West Wall of the Nave.
East wall of the Chancel.

The design on the west wall of the nave, a pattern of rose branches and leaves with red flowers of five petals, was said to date from 1427 when the east window was put in. The diaper pattern in the chancel was borderless when discovered; it was green and a dull red and believed to be of the same date. Both patterns can be seen in the sepia image immediately above this section.

1. The Chapel, "Haddon Hall, Derbyshire.". Looking east. Plate from "The Reliquary, Vol.12".
2."Haddon Hall : Entrance to Chapel". Published by The Photochrom Co. Ltd., London and Tunbridge Wells, Celesque Series, No. A.33169. Printed in England. Posted 26 Apr 1916 at Bakewell.
3."Haddon Hall, Chapel Interior". Published by The Photochrom Co. Ltd., London and Tunbridge Wells, Celesque Series. No. A.33240. Printed in England. Unused. Stamp Box shows postage rate: a half-penny stamp for inland one penny foreign.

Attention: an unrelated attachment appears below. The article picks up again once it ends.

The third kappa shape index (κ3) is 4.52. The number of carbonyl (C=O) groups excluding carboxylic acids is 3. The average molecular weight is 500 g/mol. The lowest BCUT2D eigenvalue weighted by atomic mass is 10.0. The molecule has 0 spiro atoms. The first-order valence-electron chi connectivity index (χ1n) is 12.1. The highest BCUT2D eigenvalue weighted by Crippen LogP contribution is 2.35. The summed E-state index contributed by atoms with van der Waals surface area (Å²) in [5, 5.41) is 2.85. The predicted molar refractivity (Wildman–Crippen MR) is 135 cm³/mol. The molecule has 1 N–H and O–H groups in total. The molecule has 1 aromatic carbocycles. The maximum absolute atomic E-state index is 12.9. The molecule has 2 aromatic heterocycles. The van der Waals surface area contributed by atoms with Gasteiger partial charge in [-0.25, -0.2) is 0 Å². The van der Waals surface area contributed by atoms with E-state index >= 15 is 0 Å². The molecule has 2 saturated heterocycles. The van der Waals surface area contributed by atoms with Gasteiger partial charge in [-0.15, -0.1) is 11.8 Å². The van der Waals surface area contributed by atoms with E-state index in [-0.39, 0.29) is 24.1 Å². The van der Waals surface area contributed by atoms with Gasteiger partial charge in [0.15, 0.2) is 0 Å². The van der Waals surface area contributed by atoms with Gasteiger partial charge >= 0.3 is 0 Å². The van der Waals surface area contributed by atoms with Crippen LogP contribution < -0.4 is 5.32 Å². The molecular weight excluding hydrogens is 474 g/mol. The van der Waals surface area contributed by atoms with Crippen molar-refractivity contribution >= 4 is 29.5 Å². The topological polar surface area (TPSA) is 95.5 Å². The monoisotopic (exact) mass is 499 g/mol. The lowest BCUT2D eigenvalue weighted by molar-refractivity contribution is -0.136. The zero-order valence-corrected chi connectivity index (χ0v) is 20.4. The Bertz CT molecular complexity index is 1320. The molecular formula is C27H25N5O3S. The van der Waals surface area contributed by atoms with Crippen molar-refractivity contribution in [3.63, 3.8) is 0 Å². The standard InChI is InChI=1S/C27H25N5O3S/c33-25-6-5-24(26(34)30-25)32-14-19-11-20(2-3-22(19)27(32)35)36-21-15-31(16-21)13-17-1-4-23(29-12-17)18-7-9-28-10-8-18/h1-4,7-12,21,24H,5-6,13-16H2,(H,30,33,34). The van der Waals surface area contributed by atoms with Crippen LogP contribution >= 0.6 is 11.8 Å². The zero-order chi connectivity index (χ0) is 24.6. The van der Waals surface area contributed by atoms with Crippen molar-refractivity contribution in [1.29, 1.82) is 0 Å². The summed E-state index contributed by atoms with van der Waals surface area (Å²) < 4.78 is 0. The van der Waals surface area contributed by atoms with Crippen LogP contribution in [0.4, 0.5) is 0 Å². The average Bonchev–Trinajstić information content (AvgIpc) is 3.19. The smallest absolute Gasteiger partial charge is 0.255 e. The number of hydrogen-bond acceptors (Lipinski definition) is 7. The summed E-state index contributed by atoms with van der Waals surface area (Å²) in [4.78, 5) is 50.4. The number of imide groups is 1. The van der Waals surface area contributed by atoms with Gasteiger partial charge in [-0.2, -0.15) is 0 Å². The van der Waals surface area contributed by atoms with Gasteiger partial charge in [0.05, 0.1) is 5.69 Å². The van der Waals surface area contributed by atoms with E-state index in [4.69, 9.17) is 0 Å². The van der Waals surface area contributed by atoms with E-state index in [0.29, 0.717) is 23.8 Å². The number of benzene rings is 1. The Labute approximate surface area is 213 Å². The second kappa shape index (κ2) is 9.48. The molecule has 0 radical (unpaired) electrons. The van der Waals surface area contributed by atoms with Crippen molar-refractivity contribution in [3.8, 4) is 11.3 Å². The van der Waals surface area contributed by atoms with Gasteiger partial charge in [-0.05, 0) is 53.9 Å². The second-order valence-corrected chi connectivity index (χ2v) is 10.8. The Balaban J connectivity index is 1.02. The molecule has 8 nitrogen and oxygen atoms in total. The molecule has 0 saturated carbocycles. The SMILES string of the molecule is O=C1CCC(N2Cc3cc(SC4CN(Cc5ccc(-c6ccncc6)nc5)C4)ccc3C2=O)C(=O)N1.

4. "Haddon Hall. The Chapel". Ralph Tuck & Sons "Oilette" [Regd,] Postcard 1487. Art Publishers to their Majesties the King and Queen. Posted 10 Mar 1904 in Southampton. No message. Sender just signed the front Fred Short.
5. "Haddon Hall, Chapel". Photochrom Co. Ltd., Copyright. Graphic Studios, Tunbridge Wells, Kent, Publishers to the World. No.V.197.
All images in the collection of, provided by and © Ann Andrews. Researched, written by and © Ann Andrews.
Intended for personal use only.


[1] Cox, John Charles, (1915, 2nd edition, revised), "Derbyshire" - Illustrated by J. Charles Wall, Methuen & Co., London.

[2] Rhodes, Ebenezer (1824) "Peak Scenery", London, Longman, Hurst, Rees, Orme, Brown, and Green, Paternoster Row. He visited Haddon on his first journey into Derbyshire